In the Service of Human Life
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Applied Bioethics in stylized text
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In the Service of Human Life

Proportionality

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When we face challenging diagnoses, it can be hard to judge between artificially prolonging life and justly extending our life by overcoming illness. It’s good to apply a test of ordinary versus extraordinary means to a treatment, but there’s a secondary standard that may crystallize the right path forward. That standard is one of proportionality.

Proportionality requires that the burdens and challenges of a treatment must be likely to produce an equal or better outcome. So, proportionality would require a 40 year old first-time cancer patient to aggressively treat their cancer. It would not require a 90 year old who has been through four rounds of chemotherapy, to attempt a fifth round.

Proportionality keeps the patient at the nexus of the decision. It reminds us that we are talking about a person, and each person is unique. It also invites us to step out of the clinical setting and weigh the burdens of treatment.

Even better, this principle doesn’t deal solely with matters of life and death. Proportionality can be applied in the every day practice of medicine, to the benefit of the patient.

Pharmacies are required, when available, to substitute brand name drugs for generic ones. (There’s an exception when the doctor specifically asks for the brand name drug.) Brand name drugs and generic drugs are completely interchangeable. By requiring this simple substitution, the financial burden on the patient is reduced while in no way effecting the treatment outcome for the patient. It’s a law that’s proportional.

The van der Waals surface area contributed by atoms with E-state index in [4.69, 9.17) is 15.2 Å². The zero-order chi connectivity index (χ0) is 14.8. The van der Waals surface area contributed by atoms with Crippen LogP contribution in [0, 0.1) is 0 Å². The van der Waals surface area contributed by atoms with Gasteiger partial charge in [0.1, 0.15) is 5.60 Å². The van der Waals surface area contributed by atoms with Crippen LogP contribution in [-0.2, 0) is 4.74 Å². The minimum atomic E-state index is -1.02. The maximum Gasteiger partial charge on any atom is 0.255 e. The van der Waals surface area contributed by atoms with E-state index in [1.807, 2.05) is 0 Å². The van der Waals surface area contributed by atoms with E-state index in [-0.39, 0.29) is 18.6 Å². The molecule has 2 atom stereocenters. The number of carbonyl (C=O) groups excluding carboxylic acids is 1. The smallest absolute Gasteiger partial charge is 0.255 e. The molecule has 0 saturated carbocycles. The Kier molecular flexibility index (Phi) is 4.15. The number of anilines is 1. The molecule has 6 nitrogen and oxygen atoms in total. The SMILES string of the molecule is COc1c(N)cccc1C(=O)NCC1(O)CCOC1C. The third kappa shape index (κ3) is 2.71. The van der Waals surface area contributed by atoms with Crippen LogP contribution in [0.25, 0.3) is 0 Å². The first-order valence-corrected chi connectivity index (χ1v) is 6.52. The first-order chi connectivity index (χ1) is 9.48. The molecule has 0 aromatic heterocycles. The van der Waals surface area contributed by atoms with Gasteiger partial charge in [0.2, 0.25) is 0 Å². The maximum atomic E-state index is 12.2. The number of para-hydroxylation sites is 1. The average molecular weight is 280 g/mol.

When a child is admitted to the Neonatal Intensive Care Unit (NICU), neonatologists will often start the child on antibiotics and send blood samples to the laboratory for analysis. One of the antibiotics that is commonly used can cause deafness. Without definitive proof that the child is free of infection, physicians err on the side of caution and begin treatment with antibiotics. This decision weighs the possibility of deafness with the possibility of an undiagnosed infection that could prove fatal. It’s a proportional decision that’s reevaluated when the results from the lab come back.

Life is a gift and our bodies are an extension of who we are as people. We are obligated to care for our bodies and to do our best to manage our health. In doing this, however, we are not required to utilize any and all means to hold on to life. By processing our individual circumstances through a bioethical framework, like the principle of proportionality, we’re better prepared to make decisions in managing our care.